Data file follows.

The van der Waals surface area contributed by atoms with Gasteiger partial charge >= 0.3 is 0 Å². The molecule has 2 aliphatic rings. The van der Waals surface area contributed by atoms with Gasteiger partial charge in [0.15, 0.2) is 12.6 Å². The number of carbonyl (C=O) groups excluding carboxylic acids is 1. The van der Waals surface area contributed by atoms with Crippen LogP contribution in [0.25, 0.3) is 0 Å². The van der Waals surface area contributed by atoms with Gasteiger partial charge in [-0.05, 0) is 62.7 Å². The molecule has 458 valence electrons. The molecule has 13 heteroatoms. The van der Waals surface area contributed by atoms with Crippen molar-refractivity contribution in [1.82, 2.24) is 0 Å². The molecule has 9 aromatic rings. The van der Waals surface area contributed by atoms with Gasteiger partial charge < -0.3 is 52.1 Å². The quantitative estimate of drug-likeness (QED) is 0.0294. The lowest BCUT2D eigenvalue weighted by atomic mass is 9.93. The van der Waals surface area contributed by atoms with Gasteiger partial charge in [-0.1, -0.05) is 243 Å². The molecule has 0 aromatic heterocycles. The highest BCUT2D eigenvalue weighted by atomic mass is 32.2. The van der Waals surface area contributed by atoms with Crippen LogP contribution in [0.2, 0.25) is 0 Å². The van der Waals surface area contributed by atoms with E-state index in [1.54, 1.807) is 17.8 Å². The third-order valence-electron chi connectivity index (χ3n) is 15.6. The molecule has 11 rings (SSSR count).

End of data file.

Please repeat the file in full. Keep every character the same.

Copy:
The van der Waals surface area contributed by atoms with Gasteiger partial charge >= 0.3 is 0 Å². The molecule has 2 aliphatic rings. The van der Waals surface area contributed by atoms with Gasteiger partial charge in [0.15, 0.2) is 12.6 Å². The number of carbonyl (C=O) groups excluding carboxylic acids is 1. The van der Waals surface area contributed by atoms with Crippen LogP contribution in [0.25, 0.3) is 0 Å². The van der Waals surface area contributed by atoms with Gasteiger partial charge in [-0.05, 0) is 62.7 Å². The molecule has 458 valence electrons. The molecule has 13 heteroatoms. The van der Waals surface area contributed by atoms with Crippen molar-refractivity contribution in [1.82, 2.24) is 0 Å². The molecule has 9 aromatic rings. The van der Waals surface area contributed by atoms with Gasteiger partial charge < -0.3 is 52.1 Å². The quantitative estimate of drug-likeness (QED) is 0.0294. The lowest BCUT2D eigenvalue weighted by atomic mass is 9.93. The van der Waals surface area contributed by atoms with Gasteiger partial charge in [-0.1, -0.05) is 243 Å². The molecule has 0 aromatic heterocycles. The highest BCUT2D eigenvalue weighted by atomic mass is 32.2. The van der Waals surface area contributed by atoms with Crippen LogP contribution in [0.2, 0.25) is 0 Å². The van der Waals surface area contributed by atoms with E-state index in [1.54, 1.807) is 17.8 Å². The third-order valence-electron chi connectivity index (χ3n) is 15.6. The molecule has 11 rings (SSSR count).